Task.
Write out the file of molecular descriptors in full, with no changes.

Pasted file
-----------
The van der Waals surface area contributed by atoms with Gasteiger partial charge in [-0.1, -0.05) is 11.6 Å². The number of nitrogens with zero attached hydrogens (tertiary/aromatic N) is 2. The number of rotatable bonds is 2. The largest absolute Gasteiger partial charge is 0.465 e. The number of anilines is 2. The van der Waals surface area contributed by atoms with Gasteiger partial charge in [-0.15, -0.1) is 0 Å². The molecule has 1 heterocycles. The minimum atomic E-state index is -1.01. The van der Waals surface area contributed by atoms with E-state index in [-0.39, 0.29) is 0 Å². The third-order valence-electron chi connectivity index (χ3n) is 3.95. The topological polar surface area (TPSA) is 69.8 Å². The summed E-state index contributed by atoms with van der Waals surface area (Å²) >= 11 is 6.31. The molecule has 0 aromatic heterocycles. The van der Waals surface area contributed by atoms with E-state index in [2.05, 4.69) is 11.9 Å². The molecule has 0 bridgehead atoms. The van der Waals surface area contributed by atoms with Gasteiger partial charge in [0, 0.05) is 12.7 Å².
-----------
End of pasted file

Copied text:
The van der Waals surface area contributed by atoms with Gasteiger partial charge in [-0.1, -0.05) is 11.6 Å². The number of nitrogens with zero attached hydrogens (tertiary/aromatic N) is 2. The number of rotatable bonds is 2. The largest absolute Gasteiger partial charge is 0.465 e. The number of anilines is 2. The van der Waals surface area contributed by atoms with Gasteiger partial charge in [-0.15, -0.1) is 0 Å². The molecule has 1 heterocycles. The minimum atomic E-state index is -1.01. The van der Waals surface area contributed by atoms with E-state index in [-0.39, 0.29) is 0 Å². The third-order valence-electron chi connectivity index (χ3n) is 3.95. The topological polar surface area (TPSA) is 69.8 Å². The summed E-state index contributed by atoms with van der Waals surface area (Å²) >= 11 is 6.31. The molecule has 0 aromatic heterocycles. The van der Waals surface area contributed by atoms with E-state index in [2.05, 4.69) is 11.9 Å². The molecule has 0 bridgehead atoms. The van der Waals surface area contributed by atoms with Gasteiger partial charge in [0, 0.05) is 12.7 Å².